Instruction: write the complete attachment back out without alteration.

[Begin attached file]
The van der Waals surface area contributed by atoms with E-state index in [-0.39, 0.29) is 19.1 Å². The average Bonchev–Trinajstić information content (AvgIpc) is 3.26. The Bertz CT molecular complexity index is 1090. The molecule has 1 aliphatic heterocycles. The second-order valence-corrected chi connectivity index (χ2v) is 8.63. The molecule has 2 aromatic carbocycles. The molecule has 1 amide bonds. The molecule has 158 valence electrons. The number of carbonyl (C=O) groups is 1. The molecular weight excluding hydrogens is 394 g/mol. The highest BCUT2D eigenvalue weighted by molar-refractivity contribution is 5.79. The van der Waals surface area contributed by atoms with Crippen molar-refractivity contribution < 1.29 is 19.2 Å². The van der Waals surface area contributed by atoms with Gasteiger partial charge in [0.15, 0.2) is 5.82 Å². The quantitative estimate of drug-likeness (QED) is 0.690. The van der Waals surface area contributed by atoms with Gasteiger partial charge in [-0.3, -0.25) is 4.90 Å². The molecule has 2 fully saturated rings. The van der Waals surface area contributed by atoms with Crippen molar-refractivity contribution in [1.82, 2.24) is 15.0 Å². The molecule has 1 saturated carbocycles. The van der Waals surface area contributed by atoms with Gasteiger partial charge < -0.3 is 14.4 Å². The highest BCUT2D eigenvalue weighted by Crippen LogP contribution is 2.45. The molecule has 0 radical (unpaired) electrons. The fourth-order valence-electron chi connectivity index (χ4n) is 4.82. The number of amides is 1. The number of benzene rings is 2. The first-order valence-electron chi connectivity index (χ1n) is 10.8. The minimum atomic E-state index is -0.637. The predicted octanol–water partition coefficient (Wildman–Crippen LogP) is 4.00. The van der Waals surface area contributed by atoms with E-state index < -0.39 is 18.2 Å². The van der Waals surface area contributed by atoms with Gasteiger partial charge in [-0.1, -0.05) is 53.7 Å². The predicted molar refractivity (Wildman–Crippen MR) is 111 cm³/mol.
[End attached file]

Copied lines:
The van der Waals surface area contributed by atoms with E-state index in [-0.39, 0.29) is 19.1 Å². The average Bonchev–Trinajstić information content (AvgIpc) is 3.26. The Bertz CT molecular complexity index is 1090. The molecule has 1 aliphatic heterocycles. The second-order valence-corrected chi connectivity index (χ2v) is 8.63. The molecule has 2 aromatic carbocycles. The molecule has 1 amide bonds. The molecule has 158 valence electrons. The number of carbonyl (C=O) groups is 1. The molecular weight excluding hydrogens is 394 g/mol. The highest BCUT2D eigenvalue weighted by molar-refractivity contribution is 5.79. The van der Waals surface area contributed by atoms with Crippen molar-refractivity contribution < 1.29 is 19.2 Å². The van der Waals surface area contributed by atoms with Gasteiger partial charge in [0.15, 0.2) is 5.82 Å². The quantitative estimate of drug-likeness (QED) is 0.690. The van der Waals surface area contributed by atoms with Gasteiger partial charge in [-0.3, -0.25) is 4.90 Å². The molecule has 2 fully saturated rings. The van der Waals surface area contributed by atoms with Crippen molar-refractivity contribution in [1.82, 2.24) is 15.0 Å². The molecule has 1 saturated carbocycles. The van der Waals surface area contributed by atoms with Gasteiger partial charge < -0.3 is 14.4 Å². The highest BCUT2D eigenvalue weighted by Crippen LogP contribution is 2.45. The molecule has 0 radical (unpaired) electrons. The fourth-order valence-electron chi connectivity index (χ4n) is 4.82. The number of amides is 1. The number of benzene rings is 2. The first-order valence-electron chi connectivity index (χ1n) is 10.8. The minimum atomic E-state index is -0.637. The predicted octanol–water partition coefficient (Wildman–Crippen LogP) is 4.00. The van der Waals surface area contributed by atoms with E-state index < -0.39 is 18.2 Å². The van der Waals surface area contributed by atoms with Gasteiger partial charge in [-0.1, -0.05) is 53.7 Å². The predicted molar refractivity (Wildman–Crippen MR) is 111 cm³/mol.